OK, so I just got back from the SMWSA's 16th Annual Extravaganza and wanted to update the blog with some quick impressions. I'll follow-up later with some actual tasting note and maybe a few more thoughts, but I wanted to get my first impressions down before my memory fades too quickly. Besides, it might take me some while to read the scribbles that pass for notes...
The event was wonderful. It was a little less crowded than in years past, but the folks in attendance were, as always, uniformly a great bunch of people -- well mannered, jovial, friendly and serious about their drams and about drinking whisky with their friends.
The evening started with a Whisky 101 symposium of sorts. Alan Shayne, the SMWSA's president, opened with some introductory material and then passed the mic on to Simon Brookings of Jim Beam Global, representing Laphroaig and Ardmore. Simon is one of the best at this sort of gathering -- funny, informative, and great at drawing folks in to what makes the malts he represents so special. Simon warmed up the crowd perfectly. Next up was the guy from Diageo, whose name I have already forgotten -- which is a shame because he was a very nice guy. He's not as polished as Simon and isn't Scottish, making the kilt thing a tad more ridiculous than it already is.
Next up was the Chivas Bros guy (representing The Glenlivet) -- he was great too. Then LVMH's David Blackmore from Glenmorangie and Ardbeg -- another old hand at this who also knocked the ball out of the park. Then Sam Simmons, aka Dr. Whisky, spoke briefly but informatively on behalf of the Balvenie and Glenfiddich, adding a slightly contemplative though wholly welcome note about the Scottish-ness of the whiskies. Sky Liquors was also ably represented by another two guys whose names escape me.
Whisky-wise, there were more expressions (i.e., different individual bottles) than last year, but not much that was wholly new. Disappointingly, The Dalmore seemed not to have shown -- at least I somehow missed their table if they were there. I was particularly hoping to taste the new Gran Reserva. Oh well.
There was some definite standout whiskies of the evening. AGAIN, this is just off-the-cuff impressions; real substantive tasting notes will follow in a future post:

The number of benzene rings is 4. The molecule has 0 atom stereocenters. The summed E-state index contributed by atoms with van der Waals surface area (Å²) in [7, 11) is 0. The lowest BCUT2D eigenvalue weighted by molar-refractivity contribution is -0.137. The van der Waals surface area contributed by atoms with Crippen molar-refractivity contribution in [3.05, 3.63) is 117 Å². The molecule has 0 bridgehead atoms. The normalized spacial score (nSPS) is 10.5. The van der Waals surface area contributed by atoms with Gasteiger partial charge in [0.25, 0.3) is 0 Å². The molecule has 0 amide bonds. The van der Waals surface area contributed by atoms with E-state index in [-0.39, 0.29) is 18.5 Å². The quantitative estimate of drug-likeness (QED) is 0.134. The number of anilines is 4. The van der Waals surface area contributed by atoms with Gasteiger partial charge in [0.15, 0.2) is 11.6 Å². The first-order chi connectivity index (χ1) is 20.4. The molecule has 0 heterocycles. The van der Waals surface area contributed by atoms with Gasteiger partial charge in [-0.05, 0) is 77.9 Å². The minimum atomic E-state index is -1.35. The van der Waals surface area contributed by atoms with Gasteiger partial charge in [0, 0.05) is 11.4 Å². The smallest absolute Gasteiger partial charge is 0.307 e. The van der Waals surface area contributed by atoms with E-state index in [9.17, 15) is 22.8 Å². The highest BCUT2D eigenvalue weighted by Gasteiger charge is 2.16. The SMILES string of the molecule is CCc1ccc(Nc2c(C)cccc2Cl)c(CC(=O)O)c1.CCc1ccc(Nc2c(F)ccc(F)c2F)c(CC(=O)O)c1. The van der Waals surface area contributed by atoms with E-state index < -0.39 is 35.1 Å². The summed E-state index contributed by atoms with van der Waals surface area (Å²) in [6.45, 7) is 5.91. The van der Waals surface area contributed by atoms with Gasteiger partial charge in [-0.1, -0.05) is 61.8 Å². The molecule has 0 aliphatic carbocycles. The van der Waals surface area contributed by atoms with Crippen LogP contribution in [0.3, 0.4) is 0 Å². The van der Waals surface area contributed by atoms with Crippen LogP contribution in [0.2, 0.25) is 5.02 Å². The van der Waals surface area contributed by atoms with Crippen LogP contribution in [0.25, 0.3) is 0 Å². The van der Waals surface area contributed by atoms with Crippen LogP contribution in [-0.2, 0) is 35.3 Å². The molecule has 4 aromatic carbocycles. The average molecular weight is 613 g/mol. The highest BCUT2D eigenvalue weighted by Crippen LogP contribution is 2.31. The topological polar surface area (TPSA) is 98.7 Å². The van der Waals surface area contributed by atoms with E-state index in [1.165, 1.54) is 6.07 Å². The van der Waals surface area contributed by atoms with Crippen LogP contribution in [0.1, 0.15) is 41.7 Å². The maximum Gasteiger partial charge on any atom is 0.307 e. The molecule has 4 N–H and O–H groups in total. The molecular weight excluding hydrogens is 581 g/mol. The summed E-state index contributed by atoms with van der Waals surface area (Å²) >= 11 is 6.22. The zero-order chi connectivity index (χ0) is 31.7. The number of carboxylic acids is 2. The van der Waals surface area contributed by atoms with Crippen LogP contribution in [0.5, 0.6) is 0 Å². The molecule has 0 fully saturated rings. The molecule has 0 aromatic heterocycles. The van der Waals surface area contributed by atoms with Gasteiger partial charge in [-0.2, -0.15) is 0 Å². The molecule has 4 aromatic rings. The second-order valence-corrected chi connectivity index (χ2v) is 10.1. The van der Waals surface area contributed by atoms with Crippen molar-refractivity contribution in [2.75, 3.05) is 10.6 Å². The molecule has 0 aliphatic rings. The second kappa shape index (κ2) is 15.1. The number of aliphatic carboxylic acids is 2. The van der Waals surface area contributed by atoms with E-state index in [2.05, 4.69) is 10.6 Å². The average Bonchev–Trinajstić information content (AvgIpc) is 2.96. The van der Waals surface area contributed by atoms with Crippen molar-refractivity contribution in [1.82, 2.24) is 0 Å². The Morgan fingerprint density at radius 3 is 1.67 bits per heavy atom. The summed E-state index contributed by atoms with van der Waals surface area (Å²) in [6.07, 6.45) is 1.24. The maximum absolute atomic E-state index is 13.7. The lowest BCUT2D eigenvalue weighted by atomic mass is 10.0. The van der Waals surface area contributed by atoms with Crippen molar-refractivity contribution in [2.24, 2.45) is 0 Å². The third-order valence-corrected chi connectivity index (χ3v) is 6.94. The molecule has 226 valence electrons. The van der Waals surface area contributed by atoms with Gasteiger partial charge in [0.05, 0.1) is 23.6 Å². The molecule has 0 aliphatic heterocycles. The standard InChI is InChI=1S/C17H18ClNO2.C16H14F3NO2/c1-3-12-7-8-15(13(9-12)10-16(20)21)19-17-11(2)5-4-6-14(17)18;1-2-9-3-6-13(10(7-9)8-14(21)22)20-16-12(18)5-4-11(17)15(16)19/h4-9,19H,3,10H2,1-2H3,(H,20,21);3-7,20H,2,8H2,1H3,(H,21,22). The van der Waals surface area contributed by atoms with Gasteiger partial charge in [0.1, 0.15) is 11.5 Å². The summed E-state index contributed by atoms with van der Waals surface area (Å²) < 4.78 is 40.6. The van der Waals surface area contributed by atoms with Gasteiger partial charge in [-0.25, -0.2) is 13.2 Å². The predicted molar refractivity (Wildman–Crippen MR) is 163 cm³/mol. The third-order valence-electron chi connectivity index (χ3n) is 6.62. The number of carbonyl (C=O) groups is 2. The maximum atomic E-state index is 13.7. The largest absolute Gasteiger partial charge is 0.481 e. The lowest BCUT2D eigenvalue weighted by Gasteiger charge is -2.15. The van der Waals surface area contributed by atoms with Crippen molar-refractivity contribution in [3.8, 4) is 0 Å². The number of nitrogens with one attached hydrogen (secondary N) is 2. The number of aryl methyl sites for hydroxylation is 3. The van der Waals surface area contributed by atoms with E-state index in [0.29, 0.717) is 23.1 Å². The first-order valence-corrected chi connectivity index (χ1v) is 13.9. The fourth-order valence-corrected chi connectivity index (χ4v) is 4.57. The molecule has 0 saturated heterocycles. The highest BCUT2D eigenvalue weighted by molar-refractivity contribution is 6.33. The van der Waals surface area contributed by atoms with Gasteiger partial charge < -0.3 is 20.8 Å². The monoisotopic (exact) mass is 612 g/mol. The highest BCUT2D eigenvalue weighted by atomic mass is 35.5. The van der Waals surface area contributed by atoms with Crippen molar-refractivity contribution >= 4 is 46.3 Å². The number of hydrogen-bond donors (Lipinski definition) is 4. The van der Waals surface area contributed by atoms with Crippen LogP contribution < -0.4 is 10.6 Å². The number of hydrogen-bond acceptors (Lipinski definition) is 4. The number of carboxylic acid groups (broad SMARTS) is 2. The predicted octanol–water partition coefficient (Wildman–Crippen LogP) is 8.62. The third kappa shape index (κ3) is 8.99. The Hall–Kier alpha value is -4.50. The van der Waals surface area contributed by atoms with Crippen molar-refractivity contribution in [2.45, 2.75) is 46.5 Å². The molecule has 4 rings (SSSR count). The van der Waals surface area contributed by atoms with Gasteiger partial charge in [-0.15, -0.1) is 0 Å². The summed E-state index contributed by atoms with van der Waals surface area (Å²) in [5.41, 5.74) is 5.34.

Laphroaig -- well the entire line-up is brilliant, obviously, but the 18 was special -- super complex, earthy, sweet, deliciously muted smoke-bomb with layer after lay of flavor; the final outing of the 15, which hasn't been available near me for a little while now, was also noteworthy.
Ardbeg -- ditto about its lineup being being brilliant! The standouts, however, were the Airigh Nam Beist 1990 (a massivly smoky, yet wonderfully delicate and involved dram) and the Corryvreckan (another whopper that kinds of beats wildly about you and then calms down towards near docility as the flavors and characteristics dance before you) .
The Ardmore Traditional Cask was very, very interesting! the sweetnees seemed slightly unmoored and the caramel splashed about a tad, but all to my general liking.
The Douglas Laing "Premier Barrel" bottling of 25 year old Glenburgie was outstanding!
Balvenie -- the 17 year old Madeira Cask was particularly nice.
The Glenmorangie Astar and the "Extremely Rare 18 Year Old" were both terrific.
The Highland Park -- again, mostly brilliant. The 30 year old is a super-standout!
The Scapa 16 year old was great.
The SMWS's own bottlings were great this year (as always). The 9 year old 48.17 from Balmenach had some real power, while the 26 year old 49.10 from St. Magdalene had real finesse -- a really lovely dram.
The 11 year old 121.30 Ise of Arran malt was a bit rough and ready, but overall very nice.
The 17 year old 93.36 from Glen Scotia was great -- a bit atypical of Glen Scotia, but not in a bad way (less fishy).
The 11 year old 33.77 from Ardbeg was out of this world good!
I'm a little too tired and way too happy to keep this straight now, so more in the (hopefully) near future.